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History may shed bit of light on testy topic

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The howls of protest recently over roundabouts on NM 502 are reminiscent of when the roundabout was proposed for the four way stop at San Ildefonso Road and Diamond Drive (2000?).
At that time, morning traffic regularly backed up to the top of North Mesa and halfway up Barranca, and a vehicle fatality had recently occurred there, too.  
Roundabout detractors regaled the community with predictions of total traffic collapse and pedestrian slaughter if a roundabout was constructed.
Ten years later, (and admittedly after a bit of a learning curve) there are no lines during rush hour, and no stops at all the rest of the day.  How great is that?
Roundabouts on Trinity are a different animal, but the general idea is we’d swap time sitting at red lights for slower average travel speeds.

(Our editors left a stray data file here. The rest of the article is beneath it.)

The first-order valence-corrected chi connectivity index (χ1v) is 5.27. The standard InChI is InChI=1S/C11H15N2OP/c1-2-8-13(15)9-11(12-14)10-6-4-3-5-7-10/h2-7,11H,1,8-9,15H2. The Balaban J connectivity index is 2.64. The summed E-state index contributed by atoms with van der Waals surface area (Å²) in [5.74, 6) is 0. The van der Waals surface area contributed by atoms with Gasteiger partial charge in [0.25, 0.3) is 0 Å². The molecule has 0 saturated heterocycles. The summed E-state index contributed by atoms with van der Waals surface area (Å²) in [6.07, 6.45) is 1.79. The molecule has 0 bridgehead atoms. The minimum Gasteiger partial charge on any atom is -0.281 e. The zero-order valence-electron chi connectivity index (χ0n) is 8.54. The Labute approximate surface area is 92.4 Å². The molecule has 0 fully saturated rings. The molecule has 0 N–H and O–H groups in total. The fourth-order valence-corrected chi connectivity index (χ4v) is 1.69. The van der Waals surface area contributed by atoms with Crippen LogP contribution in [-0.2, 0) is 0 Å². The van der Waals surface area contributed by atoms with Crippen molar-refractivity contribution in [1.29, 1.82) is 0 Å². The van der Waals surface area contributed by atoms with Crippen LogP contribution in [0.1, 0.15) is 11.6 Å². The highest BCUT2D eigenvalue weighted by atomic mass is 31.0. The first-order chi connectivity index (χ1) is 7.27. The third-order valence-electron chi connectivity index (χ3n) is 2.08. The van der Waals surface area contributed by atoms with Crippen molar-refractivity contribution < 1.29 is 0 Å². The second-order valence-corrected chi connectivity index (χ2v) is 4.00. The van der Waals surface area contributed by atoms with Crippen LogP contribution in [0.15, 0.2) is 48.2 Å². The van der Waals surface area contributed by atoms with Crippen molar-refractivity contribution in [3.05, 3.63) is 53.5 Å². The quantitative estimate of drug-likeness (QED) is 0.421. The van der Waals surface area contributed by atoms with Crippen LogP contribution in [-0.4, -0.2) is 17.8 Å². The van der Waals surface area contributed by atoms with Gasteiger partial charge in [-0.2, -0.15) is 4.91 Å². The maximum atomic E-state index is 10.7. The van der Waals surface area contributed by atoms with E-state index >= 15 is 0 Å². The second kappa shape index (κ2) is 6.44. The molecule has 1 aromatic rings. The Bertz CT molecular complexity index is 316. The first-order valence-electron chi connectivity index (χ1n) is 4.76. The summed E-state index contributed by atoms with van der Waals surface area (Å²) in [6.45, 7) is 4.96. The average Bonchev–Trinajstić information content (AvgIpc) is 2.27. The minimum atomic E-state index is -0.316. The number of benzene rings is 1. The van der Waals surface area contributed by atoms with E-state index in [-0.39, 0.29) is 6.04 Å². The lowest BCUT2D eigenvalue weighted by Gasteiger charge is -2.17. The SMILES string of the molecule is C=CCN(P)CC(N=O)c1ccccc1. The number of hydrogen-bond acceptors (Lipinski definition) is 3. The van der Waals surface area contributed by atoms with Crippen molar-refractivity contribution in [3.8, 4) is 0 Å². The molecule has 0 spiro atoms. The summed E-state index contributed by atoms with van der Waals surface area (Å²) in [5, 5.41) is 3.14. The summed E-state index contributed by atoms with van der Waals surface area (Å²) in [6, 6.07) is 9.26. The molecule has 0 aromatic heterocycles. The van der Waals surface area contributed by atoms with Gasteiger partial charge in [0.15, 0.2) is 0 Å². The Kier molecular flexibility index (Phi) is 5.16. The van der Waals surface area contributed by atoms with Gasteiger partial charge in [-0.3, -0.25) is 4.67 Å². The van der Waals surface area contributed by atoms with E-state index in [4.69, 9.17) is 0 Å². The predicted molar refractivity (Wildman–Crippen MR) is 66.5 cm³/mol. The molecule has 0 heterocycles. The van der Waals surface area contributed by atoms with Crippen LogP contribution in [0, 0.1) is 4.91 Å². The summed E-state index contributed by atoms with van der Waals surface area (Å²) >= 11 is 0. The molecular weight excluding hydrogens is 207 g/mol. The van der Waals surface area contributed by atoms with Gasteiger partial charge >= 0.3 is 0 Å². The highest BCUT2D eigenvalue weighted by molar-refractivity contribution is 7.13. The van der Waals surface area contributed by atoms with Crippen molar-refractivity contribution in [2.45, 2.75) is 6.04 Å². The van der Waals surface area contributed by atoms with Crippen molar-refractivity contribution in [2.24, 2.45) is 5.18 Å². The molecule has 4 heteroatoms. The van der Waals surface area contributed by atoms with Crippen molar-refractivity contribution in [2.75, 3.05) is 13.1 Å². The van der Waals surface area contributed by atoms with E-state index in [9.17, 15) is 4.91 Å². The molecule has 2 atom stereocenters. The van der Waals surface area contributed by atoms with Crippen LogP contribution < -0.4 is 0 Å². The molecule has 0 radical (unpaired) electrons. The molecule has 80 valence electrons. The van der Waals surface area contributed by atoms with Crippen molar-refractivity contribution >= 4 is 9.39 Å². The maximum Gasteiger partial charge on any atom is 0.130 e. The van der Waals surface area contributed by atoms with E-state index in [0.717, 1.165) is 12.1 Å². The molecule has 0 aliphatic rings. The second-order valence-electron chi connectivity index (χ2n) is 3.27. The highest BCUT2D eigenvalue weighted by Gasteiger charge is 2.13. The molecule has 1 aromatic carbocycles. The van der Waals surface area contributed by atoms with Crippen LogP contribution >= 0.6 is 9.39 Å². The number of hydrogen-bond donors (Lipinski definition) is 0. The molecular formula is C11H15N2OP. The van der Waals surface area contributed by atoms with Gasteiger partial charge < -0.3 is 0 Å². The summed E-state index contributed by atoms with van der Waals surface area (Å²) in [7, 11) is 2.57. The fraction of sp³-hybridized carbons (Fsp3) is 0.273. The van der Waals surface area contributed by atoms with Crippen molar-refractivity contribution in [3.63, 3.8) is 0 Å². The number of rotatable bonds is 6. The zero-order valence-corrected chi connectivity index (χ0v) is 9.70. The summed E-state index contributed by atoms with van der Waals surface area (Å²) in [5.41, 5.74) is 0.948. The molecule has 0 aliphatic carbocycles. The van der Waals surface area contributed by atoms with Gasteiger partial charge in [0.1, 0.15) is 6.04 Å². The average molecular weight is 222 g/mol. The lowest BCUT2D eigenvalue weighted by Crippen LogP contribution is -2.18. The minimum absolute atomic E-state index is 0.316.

We’ll also get better bicycle and pedestrian access and safer intersections in the bargain.
The work presented (simulated and empirical) indicates no increase in rush hour travel time, and during off-peak hours, no stops would be a significant benefit!  
Someone recently suggested a trial run, with the scary conclusion that if Trinity was narrowed to one lane in each direction the results would be gridlock.
It would only be a fair trial if a turn lane was also added, and the traffic signals turned off and replaced with a cone-simulated roundabout.
Citizen votes at the meetings so far have been strongly in favor of the roundabout option, (53 plus percent); I encourage everyone interested to go to the next meeting and find out why.

Mike Steinzig
Los Alamos